London and North Eastern Railway were quick to capitalise on the success of coastal resorts, and produced posters advertising the delights of seaside destinations on the East Coast line from the late nineteenth century through to the second half of the twentieth.
Although travelling by car was now more commonplace, the majority of people still travelled to their holiday destination by rail and in the 1930s war clouds had not yet gathered to rain on the parade of the nation’s holiday plans.
In the 1930s the London & North Eastern Railway ran its ‘Quicker By Rail’ campaign to remind people that the speediest way of getting to their favourite resorts was by train.
East Coast by rail
Scarborough by LNER
Bridlington – it’s quicker by rail
The family friendly aspects of the seaside holiday was the focus of this campaign with a large proportion of posters showing children enjoying traditional activities such as paddling, building sand castles and exploring rock pools.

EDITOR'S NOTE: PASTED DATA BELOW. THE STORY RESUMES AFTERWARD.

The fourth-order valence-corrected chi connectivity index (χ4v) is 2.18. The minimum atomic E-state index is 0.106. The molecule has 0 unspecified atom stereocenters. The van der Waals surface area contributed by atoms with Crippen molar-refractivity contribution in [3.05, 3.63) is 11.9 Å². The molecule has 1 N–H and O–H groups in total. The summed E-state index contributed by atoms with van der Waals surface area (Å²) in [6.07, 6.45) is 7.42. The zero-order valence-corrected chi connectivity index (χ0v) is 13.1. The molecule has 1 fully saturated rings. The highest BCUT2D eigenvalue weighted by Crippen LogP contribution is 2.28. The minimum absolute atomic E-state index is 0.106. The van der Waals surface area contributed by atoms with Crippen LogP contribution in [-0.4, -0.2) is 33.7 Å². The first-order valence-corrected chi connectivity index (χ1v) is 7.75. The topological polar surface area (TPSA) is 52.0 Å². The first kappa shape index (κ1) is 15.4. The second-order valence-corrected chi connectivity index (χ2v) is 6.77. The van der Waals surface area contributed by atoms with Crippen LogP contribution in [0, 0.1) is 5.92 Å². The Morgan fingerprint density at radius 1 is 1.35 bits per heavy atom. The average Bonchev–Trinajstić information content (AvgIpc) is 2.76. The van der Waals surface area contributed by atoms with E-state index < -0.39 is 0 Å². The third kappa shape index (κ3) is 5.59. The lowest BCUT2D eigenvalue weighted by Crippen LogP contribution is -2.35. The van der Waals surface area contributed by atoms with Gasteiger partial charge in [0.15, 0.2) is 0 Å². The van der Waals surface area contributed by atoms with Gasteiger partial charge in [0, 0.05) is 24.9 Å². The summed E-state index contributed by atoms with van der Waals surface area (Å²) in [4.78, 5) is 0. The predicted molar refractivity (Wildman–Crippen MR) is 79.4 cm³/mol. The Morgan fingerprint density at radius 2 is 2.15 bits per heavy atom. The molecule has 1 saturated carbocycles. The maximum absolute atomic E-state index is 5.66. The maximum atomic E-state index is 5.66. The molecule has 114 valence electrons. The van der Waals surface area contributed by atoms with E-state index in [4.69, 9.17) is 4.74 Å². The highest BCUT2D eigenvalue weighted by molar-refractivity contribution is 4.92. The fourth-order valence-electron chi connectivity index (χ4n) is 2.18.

Filey for the Family
Whitley Bay by LNER
A West Coast Story
The recent report by academics at Sheffield Hallam found that the Blackpool area had the largest single concentration of seaside tourist jobs at more that 19,000.
Blackpool first rose to prominence as a tourist destination in 1846, with the completion of a branch line to Blackpool from Poulton. A sudden influx of visitors, arriving by rail, provided the motivation for entrepreneurs to build accommodations and create new attractions, leading to even more visitors for the town.
The growth was intensified by the practice among the Lancashire cotton mill owners to close the factories for a week every year to service and repair machinery. These were known as wakes weeks, a title which had its origins in annual medieval holidays to celebrate the dedication of churches. Each town’s mills would close for a different week, allowing Blackpool to manage a steady and reliable stream of visitors over a prolonged period in the summer.
By the end of the 19th century Blackpool was the only town in the United Kingdom to boast three piers and the Opera House was said to be the largest outside of London. Visitor numbers continued to boom in the first half of the 20th century although they started to decline with the advent of the package holiday in the 1970s. Blackpool fought back with bigger and better attractions such as the first modern looping coaster in the UK in its Pleasure Beach amusement park.
Blackpool – Always Merry and Bright
The Sunny South